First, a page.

In The Pensacola journal, which has the most consistent society page of our collection, readers will notice an uptick in reports of illness beginning at the end of September 1918. One particularly telling report is about a Lieutenant Cyester Smith, who had just returned from overseas duty only to find himself in a naval hospital in Virginia with pneumonia. For many affected by the flu, pneumonia followed with deadly consequences. While we are certainly speculating as to if Lieutenant Smith had the flu, it fits the timeline presented by Duncan. In her book, she notes “in September, the disease swept Europe. Returning troop carried flu home. In North America, servicemen disembarked from crowded ships at Atlantic ports only to board trains that would take them, along with flu, inland to cities, villages, and farms from Newfoundland to California” (Duncan 8). By mid-October 1918, nearly every issue of The Pensacola journal contained reports of illnesses, recoveries, and deaths attributed to flu and pneumonia. The overwhelming number of reports on this same topic demonstrate the spread of the disease to and around Pensacola.

Red Flu Highlight
The Pensacola journal-October 10, 1918


Interestingly, along with the flu epidemic we see a more regularly occurring section of The Pensacola journal: the obituary column. Prior to the 1918 flu pandemic, obituaries sporadically appeared in the paper, but the sheer number of deaths associated with influenza necessitated running it much more frequently. During this time, there are an almost overwhelming number of obituaries related to deaths attributed to either pneumonia or influenza. Following the end of the pandemic, the column remained in the paper, appearing on a regular basis.

PJ Obituary
The Pensacola journal-October 10, 1918


The society and local sections of The Lakeland evening telegram, while not quite as robust as The Pensacola journal, also provide snapshots into how influenza affected Lakeland. Similarly, by mid-October these sections were inundated with reports of sick citizens as well as reports of those that had passed away. Uniquely, on several occasions the paper also includes a report by the acting city Health Officer about the number of new flu cases in the city. The Lakeland evening telegram also opened up about their own struggle to produce the paper in the face of sickness and asked subscribers to “try to be as good-natured as you can” if “your paper is late, or if the substitute carrier boy misses you.”

29 New Cases Spanish Influenza
The Lakeland evening telegram-October 15, 1918

On a practical level, society sections are exceptionally useful for historians and genealogists trying to locate information on specific people.  It is worth mentioning that not all deaths were reported in society sections and, given the fact that our papers were written by and for the white populations of cities, African American deaths by and large aren’t mentioned or, if they are, they are reported without the use of specific names. Even with a subject as macabre as the 1918 flu pandemic, the society page sheds light on the day-to-day lives of people living where our newspapers were published.

We’ve hoped you’ve enjoyed our series on the 1918 flu pandemic.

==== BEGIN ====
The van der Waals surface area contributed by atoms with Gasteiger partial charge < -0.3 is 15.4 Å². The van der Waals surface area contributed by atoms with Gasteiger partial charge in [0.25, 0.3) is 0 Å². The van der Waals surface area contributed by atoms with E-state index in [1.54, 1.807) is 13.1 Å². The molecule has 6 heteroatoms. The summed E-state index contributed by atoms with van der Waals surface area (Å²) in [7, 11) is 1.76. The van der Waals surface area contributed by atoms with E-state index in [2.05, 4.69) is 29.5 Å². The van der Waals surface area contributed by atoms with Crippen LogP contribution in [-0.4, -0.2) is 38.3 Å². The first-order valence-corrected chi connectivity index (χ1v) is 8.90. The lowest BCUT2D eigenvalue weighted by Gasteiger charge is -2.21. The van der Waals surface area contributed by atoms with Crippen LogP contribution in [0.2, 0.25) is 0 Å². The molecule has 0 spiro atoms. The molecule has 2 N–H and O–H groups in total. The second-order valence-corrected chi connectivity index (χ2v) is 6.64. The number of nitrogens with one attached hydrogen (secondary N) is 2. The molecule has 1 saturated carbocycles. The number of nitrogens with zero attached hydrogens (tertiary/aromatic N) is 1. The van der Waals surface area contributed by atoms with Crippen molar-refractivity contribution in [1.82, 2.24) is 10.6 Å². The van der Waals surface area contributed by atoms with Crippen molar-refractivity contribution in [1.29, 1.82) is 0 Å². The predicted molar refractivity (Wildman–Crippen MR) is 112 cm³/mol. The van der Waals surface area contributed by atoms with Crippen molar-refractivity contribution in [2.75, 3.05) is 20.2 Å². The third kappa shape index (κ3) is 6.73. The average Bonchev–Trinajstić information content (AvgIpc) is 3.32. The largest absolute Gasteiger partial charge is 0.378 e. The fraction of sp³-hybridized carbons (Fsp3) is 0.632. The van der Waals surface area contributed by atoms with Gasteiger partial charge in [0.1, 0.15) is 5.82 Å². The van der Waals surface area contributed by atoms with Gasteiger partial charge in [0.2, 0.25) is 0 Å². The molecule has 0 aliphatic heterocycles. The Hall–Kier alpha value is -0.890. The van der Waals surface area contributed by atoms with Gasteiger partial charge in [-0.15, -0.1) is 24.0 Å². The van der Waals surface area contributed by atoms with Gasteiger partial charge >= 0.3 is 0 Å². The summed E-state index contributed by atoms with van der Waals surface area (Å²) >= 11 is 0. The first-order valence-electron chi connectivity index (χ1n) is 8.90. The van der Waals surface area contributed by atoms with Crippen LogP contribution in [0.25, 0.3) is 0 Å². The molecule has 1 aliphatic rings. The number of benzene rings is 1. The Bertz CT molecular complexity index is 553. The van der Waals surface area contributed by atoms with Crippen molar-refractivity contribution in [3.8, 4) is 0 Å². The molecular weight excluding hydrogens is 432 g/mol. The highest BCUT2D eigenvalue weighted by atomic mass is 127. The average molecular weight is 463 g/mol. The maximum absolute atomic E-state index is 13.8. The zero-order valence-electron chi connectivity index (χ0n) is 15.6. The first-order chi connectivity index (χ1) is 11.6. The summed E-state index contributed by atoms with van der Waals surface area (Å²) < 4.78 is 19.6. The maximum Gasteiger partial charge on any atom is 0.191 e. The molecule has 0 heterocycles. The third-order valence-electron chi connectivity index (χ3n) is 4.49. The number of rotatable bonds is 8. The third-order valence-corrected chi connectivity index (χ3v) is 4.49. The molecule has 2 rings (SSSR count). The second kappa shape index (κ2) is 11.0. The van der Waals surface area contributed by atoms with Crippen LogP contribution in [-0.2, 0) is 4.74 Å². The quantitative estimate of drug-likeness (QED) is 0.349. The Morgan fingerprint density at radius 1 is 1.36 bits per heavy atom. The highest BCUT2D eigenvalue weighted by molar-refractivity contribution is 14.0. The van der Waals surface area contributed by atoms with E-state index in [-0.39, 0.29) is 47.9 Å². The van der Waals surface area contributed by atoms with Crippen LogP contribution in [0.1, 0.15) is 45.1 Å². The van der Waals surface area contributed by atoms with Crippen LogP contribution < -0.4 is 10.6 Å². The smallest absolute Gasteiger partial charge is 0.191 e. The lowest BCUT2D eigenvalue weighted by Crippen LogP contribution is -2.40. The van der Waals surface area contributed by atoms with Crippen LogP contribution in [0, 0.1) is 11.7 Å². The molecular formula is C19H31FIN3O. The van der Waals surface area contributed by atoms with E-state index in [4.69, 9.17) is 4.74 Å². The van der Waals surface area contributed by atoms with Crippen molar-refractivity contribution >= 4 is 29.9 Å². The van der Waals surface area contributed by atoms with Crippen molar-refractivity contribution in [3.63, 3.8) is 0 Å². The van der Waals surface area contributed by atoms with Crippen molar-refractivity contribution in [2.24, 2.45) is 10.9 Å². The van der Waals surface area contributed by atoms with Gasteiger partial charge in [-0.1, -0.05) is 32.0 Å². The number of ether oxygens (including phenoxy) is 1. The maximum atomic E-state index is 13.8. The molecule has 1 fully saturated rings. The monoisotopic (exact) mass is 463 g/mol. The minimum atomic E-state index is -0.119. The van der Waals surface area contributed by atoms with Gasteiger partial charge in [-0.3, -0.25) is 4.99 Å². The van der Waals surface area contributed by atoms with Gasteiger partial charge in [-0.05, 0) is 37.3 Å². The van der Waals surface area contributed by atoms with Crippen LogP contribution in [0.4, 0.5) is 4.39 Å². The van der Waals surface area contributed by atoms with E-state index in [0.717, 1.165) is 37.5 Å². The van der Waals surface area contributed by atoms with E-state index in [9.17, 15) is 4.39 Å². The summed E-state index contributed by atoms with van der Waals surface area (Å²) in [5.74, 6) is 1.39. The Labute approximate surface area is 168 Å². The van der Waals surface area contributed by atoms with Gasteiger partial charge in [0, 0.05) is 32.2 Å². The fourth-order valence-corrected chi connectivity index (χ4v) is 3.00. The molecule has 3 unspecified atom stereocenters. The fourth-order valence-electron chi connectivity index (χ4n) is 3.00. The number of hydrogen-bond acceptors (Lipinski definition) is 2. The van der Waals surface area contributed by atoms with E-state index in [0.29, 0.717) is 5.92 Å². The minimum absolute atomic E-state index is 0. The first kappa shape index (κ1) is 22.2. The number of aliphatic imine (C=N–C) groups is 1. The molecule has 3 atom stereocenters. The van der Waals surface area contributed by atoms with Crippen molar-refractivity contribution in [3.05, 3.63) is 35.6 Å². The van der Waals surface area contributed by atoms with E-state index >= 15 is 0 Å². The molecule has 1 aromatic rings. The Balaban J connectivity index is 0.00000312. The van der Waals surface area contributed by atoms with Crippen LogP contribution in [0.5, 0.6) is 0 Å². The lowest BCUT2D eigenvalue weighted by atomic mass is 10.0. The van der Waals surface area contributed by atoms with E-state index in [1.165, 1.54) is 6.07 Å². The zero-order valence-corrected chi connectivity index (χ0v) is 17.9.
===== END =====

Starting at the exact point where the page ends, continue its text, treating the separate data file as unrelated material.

Citations and Additional Sources

Barry, John M. “How the Horrific 1918 Flu Spread Across America.” Smithsonian Magazine, November 2017. https://www.smithsonianmag.com/history/journal-plague-year-180965222/.

Byerly, Carol R. “The U.S. Military and the Influenza Pandemic of 1918-1919.” Public Health Reports 2010; 125 (Suppl 3): 82-91. Accessed July 5, 2018, https://www.ncbi.nlm.nih.gov/pmc/articles/PMC2862337/.

Crosby, Alfred W. America’s Forgotten Pandemic: The Influenza of 1918. 2nd ed. Cambridge, UK: Cambridge University Press, 2003.

Duncan, Kirsty. Hunting the 1918 Flu: One Scientist’s Search for a Killer Virus. Toronto: University of Toronto Press, 2006.

Gunderman, Richard. “The ‘greatest pandemic in history’ was 100 years ago-but many of us still get the basic facts wrong.” The Conversation, January 11, 2018. https://theconversation.com/the-greatest-pandemic-in-history-was-100-years-ago-but-many-of-us-still-get-the-basic-facts-wrong-89841.

Kolata, Gina. Flu: The Story of the Great Influenza Pandemic of 1918 and the Search for the Virus that Caused it. New York: Farrar, Straus and Giroux, 1999.

“Ship Went Down With All On Board”: Remembering the USS Tampa

NH 1226
Photograph of the USS Tampa courtesy of the U.S. Naval History and Heritage Command

Today we bring you a guest post by R. Boyd Murphree, Project Manager, Florida Family and Community History, Digital Services and Shared Collections, University of Florida, George A. Smathers Libraries. He can be contacted at bmurphree@ufl.edu and is also on Twitter @boyd_murphree.

As the end of the centennial of World War I approaches (November 11, 2018), it is important to recognize that while the major loss of human life was on land in such terrible battles as Verdun, the Somme, Passchendaele, and the Argonne, tens of thousands of men and women died as a result of the war at sea.  Americans who know about this aspect of the war might point to the German sinking of the British passenger liner Lusitania—the sister ship of the Titanic—on May 7, 1915, as the most famous naval incident of the war: 1,198 out of 1,900 people onboard died, including 128 Americans; the sinking dramatically increased anti-German sentiment in the United States and contributed to the eventual American decision to declare war against Germany on April 6, 1917. While the sinking of the Lusitania resulted in a terrible loss of civilian life, the worst American military loss at sea occurred in the final months of the war on September 26, 1918, when a German U-boat sank the USS Tampa off the coast of Britain. The sinking killed everyone on board the Tampa: 131 men died, 34 of them Floridians.